Valuation in a divorce is intended to determine the intrinsic worth of marital property to the spouses. This standard usually refers to the fair market value of the property. In a more detailed post I will discuss how different valuation methods are used at times when dealing with more complex issues such as business interests, professional partnerships, certain investment devices, and similar types of assets.
How is “value” established?
A court cannot guess at the value of property. Expert witness testimony from appraisers is frequently relied upon to establish the value of significant assets such as real property (homes and land) and business interests (such as family businesses or professional partnerships). However, an owner’s opinion as to the value of property may also be considered.
To avoid the costs of expert witness appearance fees and trial preparation costs, divorce lawyers frequently obtain appraisals and try to reach an agreement on valuation prior to trial. The use of agreed upon neutral appraisers, tax assessed values, Kelley Blue Book values and similar resources may significantly lower the costs of divorce litigation.
The value of property may be adjusted.
Liens on property, such as mortgages or car loans, must also be accounted for when valuing property. If a spouse has paid down a loan during the parties’ separation then the increase in equity resulting therefrom may be considered that spouse’s separate property and be deducted from the final value used by the court.
Costs of selling the property such as broker’s fees in the case of houses may also be taken into consideration under certain circumstances.
The valuation date is usually the date of the final divorce hearing.
With the exception of retirement assets, the value of marital property is usually determined as of the date of the equitable distribution hearing. Equitable distribution evidence is almost always heard with all other evidence. In rare instances, equitable distribution is heard separately in what is referred to as a “bifurcated divorce”.
Either party may request that the court use a different valuation date but the court is not required to do so. A request for the court to use a different valuation date must be filed no less than 21 days prior to the equitable distribution hearing.
The most common valuation issues that require experienced attorneys and experts are those that involve businesses. These may include corporations, partnerships, professional entities, and other forms of enterprise or investment. There are several methods for valuing businesses. The one used in each particular circumstance depends on the type of business and the goal of the advocate. A more detailed discussion of business valuations may be provided in a future article or appended to this article. If your divorce will involve a business valuation and you must obtain the advice of an experienced divorce attorney before reaching any settlement and most certainly before going to court.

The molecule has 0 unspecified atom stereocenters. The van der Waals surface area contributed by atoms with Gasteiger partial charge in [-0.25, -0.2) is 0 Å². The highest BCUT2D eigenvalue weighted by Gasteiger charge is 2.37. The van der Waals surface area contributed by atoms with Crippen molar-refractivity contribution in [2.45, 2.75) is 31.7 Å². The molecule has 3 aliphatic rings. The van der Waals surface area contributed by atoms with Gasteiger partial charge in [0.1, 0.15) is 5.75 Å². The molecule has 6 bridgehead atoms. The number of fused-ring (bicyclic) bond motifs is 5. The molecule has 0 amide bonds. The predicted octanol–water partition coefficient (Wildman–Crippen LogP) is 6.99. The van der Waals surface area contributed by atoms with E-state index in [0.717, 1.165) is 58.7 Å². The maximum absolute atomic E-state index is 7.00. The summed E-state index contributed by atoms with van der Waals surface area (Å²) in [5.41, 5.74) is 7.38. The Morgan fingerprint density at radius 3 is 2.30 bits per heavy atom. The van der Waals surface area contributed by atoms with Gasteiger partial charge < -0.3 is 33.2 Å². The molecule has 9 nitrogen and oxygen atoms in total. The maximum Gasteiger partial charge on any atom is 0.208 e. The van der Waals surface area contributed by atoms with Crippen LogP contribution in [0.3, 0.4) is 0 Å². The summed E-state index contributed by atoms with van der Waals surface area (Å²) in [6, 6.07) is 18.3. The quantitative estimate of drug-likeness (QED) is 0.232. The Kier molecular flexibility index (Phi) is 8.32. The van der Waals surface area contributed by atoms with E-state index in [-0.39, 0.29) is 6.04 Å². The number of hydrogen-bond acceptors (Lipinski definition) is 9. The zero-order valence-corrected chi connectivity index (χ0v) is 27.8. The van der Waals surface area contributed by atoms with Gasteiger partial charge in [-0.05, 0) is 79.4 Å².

Step 3: Dividing marital and property.
Once all property has been classified in the marital property has been valued the final step is to divide the marital property between the divorcing spouses.
In Virginia divorces, there is no presumption that marital property should be equally divided between spouses. However, the equal division of property may be used as a starting point for ultimately determining how marital property should be equitably distributed. It must be noted again that there is no presumption that property should be equally divided.
Factors courts must consider when dividing marital property.
Virginia Circuit Court judges are required to consider specific factors when equitably distributing marital property. These are:
- The contributions, monetary and nonmonetary, of each party to the well-being of the family;
- The contributions, monetary and nonmonetary, of each party in the acquisition and care and maintenance of such marital property of the parties;
- The duration of the marriage;
- The ages and physical and mental condition of the parties;
- The circumstances and factors which contributed to the dissolution of the marriage, specifically including any ground for divorce under the provisions of subdivisions (1), (3) or (6) of § 20-91 or § 20-95;
- How and when specific items of such marital property were acquired;
- The debts and liabilities of each spouse, the basis for such debts and liabilities, and the property which may serve as security for such debts and liabilities;
- The liquid or nonliquid character of all marital property;
- The tax consequences to each party;
- The use or expenditure of marital property by either of the parties for a nonmarital separate purpose or the dissipation of such funds, when such was done in anticipation of divorce or separation or after the last separation of the parties; and
- Such other factors as the court deems necessary or appropriate to consider in order to arrive at a fair and equitable monetary award.
Any of these factors may be found at the center of highly contested equitable distribution proceedings. All of them deserve a separate analysis that would be too detailed for this particular summary.
Circuit Court judges are given broad discretion when weighing and applying these factors. The role of decision-making discretion vested in the trial courts cannot be underappreciated. It is a common theme in our educational materials. Trial court equitable distribution awards are rarely reversed on appeal. This is why effective advocacy in your divorce is so important.
Case decisions interpreting the factors informs and directs judges’ decision-making. Such influences must be accounted for in the presentation of evidence and arguments to a court that is dividing significant or complex assets. The outcomes in the classification and valuation stages also impact the final property division and must be methodically planned and prepared in order to set the best possible stage for the final decision dividing the marital property and debts.